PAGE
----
- Spicy foods - curry, garlic and some other spicy (piquant) foods have the potential to make some people's sweat more pungent. Some experts believe a diet high in red meat may also raise the risk of developing more rapid body odor.
- Aluminum chloride - this substance is usually the main active ingredient in antiperspirants. If your body does not respond to the home remedies mentioned above, talk to a pharmacist or your doctor about a suitable product containing aluminum chloride. Follow the instructions given to you carefully.
- Treatment for smelly feet (bromodosis) - smelly feet are less of a problem socially than underarm B.O. because the unpleasant odor is usually contained by shoes and socks. However, the smell may become obvious if the person with smelly feet visits a home where shoes are taken off before entering, as is the custom in various countries and homes. The following steps may help control food odor:
- Wash your feet in warm water regularly - this means at least once a day. Remember that warm water is better at killing off bacteria than cold water. Tea-tree oil, when added to water, helps kill off bacteria (do not apply tea-tree oil directly to skin). Make sure you dry your feet thoroughly afterwards, including in between your toes.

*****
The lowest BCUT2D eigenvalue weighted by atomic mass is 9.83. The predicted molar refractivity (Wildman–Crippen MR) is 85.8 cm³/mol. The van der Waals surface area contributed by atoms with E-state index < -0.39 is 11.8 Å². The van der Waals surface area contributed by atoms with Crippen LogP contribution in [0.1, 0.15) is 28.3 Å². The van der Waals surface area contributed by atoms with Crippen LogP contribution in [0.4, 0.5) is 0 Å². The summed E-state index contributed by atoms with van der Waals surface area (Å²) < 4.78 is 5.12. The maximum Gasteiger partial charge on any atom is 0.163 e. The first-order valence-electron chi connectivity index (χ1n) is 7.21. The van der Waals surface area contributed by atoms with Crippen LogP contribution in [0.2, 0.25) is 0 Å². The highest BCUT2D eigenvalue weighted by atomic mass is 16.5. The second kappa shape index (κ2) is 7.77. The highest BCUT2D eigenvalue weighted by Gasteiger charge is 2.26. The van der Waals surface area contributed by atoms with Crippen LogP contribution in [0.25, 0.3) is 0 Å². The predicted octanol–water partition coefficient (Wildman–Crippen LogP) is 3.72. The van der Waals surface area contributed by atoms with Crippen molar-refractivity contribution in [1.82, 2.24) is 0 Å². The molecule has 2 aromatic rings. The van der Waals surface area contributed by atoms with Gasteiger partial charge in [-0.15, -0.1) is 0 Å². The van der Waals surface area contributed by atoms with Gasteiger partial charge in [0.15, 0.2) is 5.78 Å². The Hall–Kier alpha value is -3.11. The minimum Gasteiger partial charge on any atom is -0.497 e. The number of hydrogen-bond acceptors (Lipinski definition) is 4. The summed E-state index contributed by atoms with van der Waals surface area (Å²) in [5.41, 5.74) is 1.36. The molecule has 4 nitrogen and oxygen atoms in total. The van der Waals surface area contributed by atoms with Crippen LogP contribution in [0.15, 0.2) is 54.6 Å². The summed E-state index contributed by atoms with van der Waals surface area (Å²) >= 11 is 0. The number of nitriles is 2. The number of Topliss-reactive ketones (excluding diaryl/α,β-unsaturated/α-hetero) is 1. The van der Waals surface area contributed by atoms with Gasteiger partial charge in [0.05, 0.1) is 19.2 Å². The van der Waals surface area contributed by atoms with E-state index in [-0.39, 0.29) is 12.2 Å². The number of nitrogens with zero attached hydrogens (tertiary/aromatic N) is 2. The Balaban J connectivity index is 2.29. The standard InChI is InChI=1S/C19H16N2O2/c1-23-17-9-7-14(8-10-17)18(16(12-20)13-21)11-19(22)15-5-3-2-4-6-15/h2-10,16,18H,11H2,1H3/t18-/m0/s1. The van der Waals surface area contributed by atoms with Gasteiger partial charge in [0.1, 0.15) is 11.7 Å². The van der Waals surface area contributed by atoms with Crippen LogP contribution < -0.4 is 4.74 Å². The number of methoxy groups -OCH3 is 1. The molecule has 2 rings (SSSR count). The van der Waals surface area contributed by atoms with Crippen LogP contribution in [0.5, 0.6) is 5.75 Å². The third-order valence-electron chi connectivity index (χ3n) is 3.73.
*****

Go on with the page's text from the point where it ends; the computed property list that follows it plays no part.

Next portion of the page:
- Socks - they must allow the sweat to evaporate. The best socks are those made of a combination of man-made fibers and wool. Wear a clean pair of socks each day.
- Shoes - if you wear trainers or shoes with plastic linings make sure it is not for long. A leather lining is better for sweat evaporation. If you have a problem with sweaty feet, do not wear the same pair of shoes two days in a row - shoes do not completely dry overnight.
- Pumice stone - bacteria thrive on dead skin. If the soles of your feet have patches of dead skin remove them with a pumice stone.
- Deodorants and antiperspirants - ask your pharmacist for special foot deodorants and antiperspirants. If you have athlete's foot you should not use deodorants or antiperspirants - treat the fungal infection first with appropriate medication.
- Go around barefoot - whenever you can walk around barefoot, or at least slip out of your shoes regularly.